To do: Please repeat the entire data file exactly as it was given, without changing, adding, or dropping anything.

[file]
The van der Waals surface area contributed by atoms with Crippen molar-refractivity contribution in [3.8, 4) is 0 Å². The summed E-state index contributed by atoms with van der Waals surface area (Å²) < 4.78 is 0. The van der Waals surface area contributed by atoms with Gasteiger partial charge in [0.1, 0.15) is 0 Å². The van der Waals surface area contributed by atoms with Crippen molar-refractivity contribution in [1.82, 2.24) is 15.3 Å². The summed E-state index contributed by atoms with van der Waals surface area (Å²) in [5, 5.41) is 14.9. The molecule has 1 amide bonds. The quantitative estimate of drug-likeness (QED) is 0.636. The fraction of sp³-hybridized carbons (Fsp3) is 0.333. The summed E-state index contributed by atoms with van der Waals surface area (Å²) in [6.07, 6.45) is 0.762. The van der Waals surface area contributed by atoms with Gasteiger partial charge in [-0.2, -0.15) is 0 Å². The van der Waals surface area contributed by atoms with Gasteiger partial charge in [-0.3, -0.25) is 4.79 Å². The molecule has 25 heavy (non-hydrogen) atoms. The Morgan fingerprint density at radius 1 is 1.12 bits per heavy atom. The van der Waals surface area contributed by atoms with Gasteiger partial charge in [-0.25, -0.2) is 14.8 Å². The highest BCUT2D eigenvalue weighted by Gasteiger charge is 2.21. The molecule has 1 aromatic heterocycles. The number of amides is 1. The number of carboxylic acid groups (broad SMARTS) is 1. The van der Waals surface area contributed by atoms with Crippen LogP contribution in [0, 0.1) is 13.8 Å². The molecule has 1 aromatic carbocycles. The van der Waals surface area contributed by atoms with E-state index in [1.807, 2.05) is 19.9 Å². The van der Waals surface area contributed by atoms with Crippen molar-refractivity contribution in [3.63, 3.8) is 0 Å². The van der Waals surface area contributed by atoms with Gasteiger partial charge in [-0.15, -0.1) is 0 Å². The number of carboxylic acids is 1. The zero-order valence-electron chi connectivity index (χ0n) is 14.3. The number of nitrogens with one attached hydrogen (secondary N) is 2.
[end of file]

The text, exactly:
The van der Waals surface area contributed by atoms with Crippen molar-refractivity contribution in [3.8, 4) is 0 Å². The summed E-state index contributed by atoms with van der Waals surface area (Å²) < 4.78 is 0. The van der Waals surface area contributed by atoms with Gasteiger partial charge in [0.1, 0.15) is 0 Å². The van der Waals surface area contributed by atoms with Crippen molar-refractivity contribution in [1.82, 2.24) is 15.3 Å². The summed E-state index contributed by atoms with van der Waals surface area (Å²) in [5, 5.41) is 14.9. The molecule has 1 amide bonds. The quantitative estimate of drug-likeness (QED) is 0.636. The fraction of sp³-hybridized carbons (Fsp3) is 0.333. The summed E-state index contributed by atoms with van der Waals surface area (Å²) in [6.07, 6.45) is 0.762. The van der Waals surface area contributed by atoms with Gasteiger partial charge in [-0.2, -0.15) is 0 Å². The van der Waals surface area contributed by atoms with Gasteiger partial charge in [-0.3, -0.25) is 4.79 Å². The molecule has 25 heavy (non-hydrogen) atoms. The Morgan fingerprint density at radius 1 is 1.12 bits per heavy atom. The van der Waals surface area contributed by atoms with Gasteiger partial charge in [-0.25, -0.2) is 14.8 Å². The highest BCUT2D eigenvalue weighted by Gasteiger charge is 2.21. The molecule has 1 aromatic heterocycles. The number of amides is 1. The number of carboxylic acid groups (broad SMARTS) is 1. The van der Waals surface area contributed by atoms with Crippen LogP contribution in [0, 0.1) is 13.8 Å². The molecule has 1 aromatic carbocycles. The van der Waals surface area contributed by atoms with E-state index in [1.807, 2.05) is 19.9 Å². The van der Waals surface area contributed by atoms with Crippen molar-refractivity contribution in [3.63, 3.8) is 0 Å². The van der Waals surface area contributed by atoms with Gasteiger partial charge in [-0.15, -0.1) is 0 Å². The number of carboxylic acids is 1. The zero-order valence-electron chi connectivity index (χ0n) is 14.3. The number of nitrogens with one attached hydrogen (secondary N) is 2.